Measuring for Program Success
Measuring for outcomes is always at the top of our mind when approaching goals. While we do have specific targets we may be aiming for, circling back to confirm that the resulting outcome is in fact what you were after is extremely important. Small course corrections are required. Outcomes may be more general but often attract the attention and support of decision makers earlier.
Key measurements and thresholds to hold us accountable for our efforts as well as communicate expectations across the entire organization needed to be established. Nearly every resource you find regarding site reliability engineering will talk about key metrics used to establish high-level objectives, indicators of the movement toward or away from those objectives, and ultimately what agreements are in place should objectives be unfulfilled.
SLIs will help us know how we are performing against our SLOs and our SLA will outline the consequences (good or bad) of meeting those objectives. Once we have data to observe, we will begin orienting ourselves to it and establish what we believe our SLIs and SLOs to be.
Service Level Indicators (SLI)
Empathetic understanding of customer needs and expectations will help to inform indicators. And at first look, there are many possible indicators that could be measured. However, we found that landing only a handful of indicators that really matter was the right choice. Finding a good balance of indicators is important to help teams accurately examine and understand important aspects of the system.
Service Level Objectives (SLO)
Service Level Objectives (SLOs) are established measurements to inform Service Level Agreements (SLAs). This measurement establishes a target value (or range of values) for assessing the overall trajectory, and eventually, accuracy of your objectives.
Service Level Agreements (SLA)
What happens when SLOs are breached is what SLAs address. The council does not accept ownership of constructing SLAs because SLAs are closely tied to business and product decisions typically managed higher up the chain of command. The council will, however, be involved in helping to avoid the consequences of missed SLOs.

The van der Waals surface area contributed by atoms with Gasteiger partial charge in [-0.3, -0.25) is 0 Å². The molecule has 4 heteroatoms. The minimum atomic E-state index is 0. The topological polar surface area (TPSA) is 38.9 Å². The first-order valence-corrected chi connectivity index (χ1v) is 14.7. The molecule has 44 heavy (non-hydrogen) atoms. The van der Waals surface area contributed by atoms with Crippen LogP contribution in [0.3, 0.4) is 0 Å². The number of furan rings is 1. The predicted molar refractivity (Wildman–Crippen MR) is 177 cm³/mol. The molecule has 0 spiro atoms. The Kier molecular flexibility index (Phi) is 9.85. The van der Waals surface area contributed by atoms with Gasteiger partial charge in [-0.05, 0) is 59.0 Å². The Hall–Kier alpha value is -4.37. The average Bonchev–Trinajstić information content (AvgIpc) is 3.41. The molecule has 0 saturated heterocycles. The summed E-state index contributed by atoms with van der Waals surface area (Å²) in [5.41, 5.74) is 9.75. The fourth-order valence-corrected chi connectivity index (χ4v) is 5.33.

Assignment Three: Establish Blackbox Metrics and Service Level Expectations
Our next assignment was to begin establishing our own Black Box metrics and expectations regarding service levels. This included coming to an agreement on thresholds, how we should address violations, what should we make visible right away, and what types of alerts should go to engineering?
As a group, we determined that we would collaboratively define SLIs and SLOs with interested parties (e.g. Engineering, Product). We would assure that all teams are in agreement on what constitutes violations. We determined that metrics we had surrounding service level expectations should be made visible through dashboards.
An assortment of various dashboards related to service expectations began circulating within our Slack groups. We also put in place alerts to reinforce the importance of our new metrics.As a group, we would address violations and aim to achieve SLO’s with near perfection, allowing us to maximize change velocity without violating an SLO.
Once we returned for the next council meeting, engineers had already begun plumbing in new instrumentation such as the Grafana “OpsDash”, building dashboards, and cleaning up existing murky data collection. This lead to creating and socializing deployment dashboards (also in Grafana) for the company to have available any time they wanted.
We updated metrics to Jenkins jobs, as well as annotations for said jobs in Grafana, and we added a number of new metrics for deployment health and general health. This is all the result of simply establishing a few key metrics and processes that we felt were important to get visibility around.
Engineers added Prometheus to our bootstrap process, making metrics collection and experimentation accessible to any developer who is interested. We also implemented a new abstraction for collecting metrics in our platform. We determined healthy “golden signal” metrics around our socket traffic in the browser and established thresholds for all three visible panes (people, timeline, incident).
Initial golden signals:
- Alerts Received / Processed
- Incidents Created / Resolved
- WebSocket Connections Connected / Disconnected
These would serve as a starting point and we are already exploring more signals such as “Time to First Notification” (TTFN) as our best leading indicator. Could this possibly be an even better Netflix-like PPS metric?